While many students live off campus for a term or two, especially during Sophomore Summer, there’s no mass exodus from the dorms come junior fall like at many other schools. The choices in off-campus housing are limited—students can take their pick of one of the many small apartments adjacent to campus or a rental home somewhere in residential Hanover. Most off-campus living situations are within walking distance of campus, although in the dead of winter it might be a good idea to have your car deiced and ready for the morning commute to class.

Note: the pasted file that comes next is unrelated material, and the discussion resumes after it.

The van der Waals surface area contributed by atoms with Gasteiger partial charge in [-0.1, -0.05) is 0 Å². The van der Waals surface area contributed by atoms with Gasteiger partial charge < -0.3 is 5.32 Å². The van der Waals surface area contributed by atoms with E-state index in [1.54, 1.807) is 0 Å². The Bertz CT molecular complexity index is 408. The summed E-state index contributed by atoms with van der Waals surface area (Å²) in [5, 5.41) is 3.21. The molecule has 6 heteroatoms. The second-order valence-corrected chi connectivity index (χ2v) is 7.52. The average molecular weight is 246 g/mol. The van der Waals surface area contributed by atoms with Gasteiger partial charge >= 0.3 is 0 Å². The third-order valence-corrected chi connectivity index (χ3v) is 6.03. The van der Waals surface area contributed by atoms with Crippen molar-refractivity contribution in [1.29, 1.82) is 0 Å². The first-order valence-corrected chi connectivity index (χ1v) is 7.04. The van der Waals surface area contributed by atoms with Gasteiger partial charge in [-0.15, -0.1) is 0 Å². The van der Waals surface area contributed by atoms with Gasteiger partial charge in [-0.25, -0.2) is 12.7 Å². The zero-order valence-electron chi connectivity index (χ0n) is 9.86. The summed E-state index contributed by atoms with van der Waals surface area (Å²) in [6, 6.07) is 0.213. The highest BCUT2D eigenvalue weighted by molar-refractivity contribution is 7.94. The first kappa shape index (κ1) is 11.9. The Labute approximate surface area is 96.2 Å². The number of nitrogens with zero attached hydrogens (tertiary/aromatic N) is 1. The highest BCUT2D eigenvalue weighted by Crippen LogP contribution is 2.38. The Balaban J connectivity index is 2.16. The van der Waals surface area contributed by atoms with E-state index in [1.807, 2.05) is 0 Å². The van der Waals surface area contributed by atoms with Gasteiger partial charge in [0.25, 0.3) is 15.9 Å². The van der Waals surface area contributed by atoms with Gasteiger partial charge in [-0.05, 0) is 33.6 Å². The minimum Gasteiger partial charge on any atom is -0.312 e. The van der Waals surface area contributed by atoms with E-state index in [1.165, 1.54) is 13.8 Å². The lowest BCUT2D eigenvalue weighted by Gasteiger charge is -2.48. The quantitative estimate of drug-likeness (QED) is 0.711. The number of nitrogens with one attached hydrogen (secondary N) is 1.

Off-campus housing varies widely in terms of price and quality. In many cases, you’ll be lucky to find anything on the open market that closely rivals the package deal—value, convenience, and amenities—you get living on campus. Plus, campus enforcement policies on things like room parties and pregaming is just lax enough that you’ll probably be able to squeak by under the radar until you turn 21. But, more than anything else, it’s a desire for a more independent, adult-like lifestyle that ultimately motivates students to seek off-campus housing for their senior year. For many students, the main appeal of off-campus housing is the chance to spend quality time with close friends in a more intimate setting after true friendships have been firmly established and the campus social scene has lost some of its meretricious luster.